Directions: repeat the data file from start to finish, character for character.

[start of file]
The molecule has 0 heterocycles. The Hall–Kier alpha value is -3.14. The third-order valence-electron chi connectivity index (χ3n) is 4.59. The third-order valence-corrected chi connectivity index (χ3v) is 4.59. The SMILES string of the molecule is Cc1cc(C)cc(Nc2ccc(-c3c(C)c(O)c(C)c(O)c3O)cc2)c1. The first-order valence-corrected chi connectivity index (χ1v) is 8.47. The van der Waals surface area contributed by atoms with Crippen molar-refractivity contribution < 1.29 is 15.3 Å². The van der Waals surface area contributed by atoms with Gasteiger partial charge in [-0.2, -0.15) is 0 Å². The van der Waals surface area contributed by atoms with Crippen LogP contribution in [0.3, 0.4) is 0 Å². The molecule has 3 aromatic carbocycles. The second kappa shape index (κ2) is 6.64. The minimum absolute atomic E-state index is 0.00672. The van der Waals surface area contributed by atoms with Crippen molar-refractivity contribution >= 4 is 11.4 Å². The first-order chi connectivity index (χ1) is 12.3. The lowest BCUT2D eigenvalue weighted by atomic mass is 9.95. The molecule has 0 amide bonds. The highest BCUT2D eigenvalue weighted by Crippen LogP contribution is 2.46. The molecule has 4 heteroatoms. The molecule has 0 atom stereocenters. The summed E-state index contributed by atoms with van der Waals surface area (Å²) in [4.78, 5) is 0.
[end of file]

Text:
The molecule has 0 heterocycles. The Hall–Kier alpha value is -3.14. The third-order valence-electron chi connectivity index (χ3n) is 4.59. The third-order valence-corrected chi connectivity index (χ3v) is 4.59. The SMILES string of the molecule is Cc1cc(C)cc(Nc2ccc(-c3c(C)c(O)c(C)c(O)c3O)cc2)c1. The first-order valence-corrected chi connectivity index (χ1v) is 8.47. The van der Waals surface area contributed by atoms with Crippen molar-refractivity contribution < 1.29 is 15.3 Å². The van der Waals surface area contributed by atoms with Gasteiger partial charge in [-0.2, -0.15) is 0 Å². The van der Waals surface area contributed by atoms with Crippen LogP contribution in [0.3, 0.4) is 0 Å². The molecule has 3 aromatic carbocycles. The second kappa shape index (κ2) is 6.64. The minimum absolute atomic E-state index is 0.00672. The van der Waals surface area contributed by atoms with Crippen molar-refractivity contribution >= 4 is 11.4 Å². The first-order chi connectivity index (χ1) is 12.3. The lowest BCUT2D eigenvalue weighted by atomic mass is 9.95. The molecule has 0 amide bonds. The highest BCUT2D eigenvalue weighted by Crippen LogP contribution is 2.46. The molecule has 4 heteroatoms. The molecule has 0 atom stereocenters. The summed E-state index contributed by atoms with van der Waals surface area (Å²) in [4.78, 5) is 0.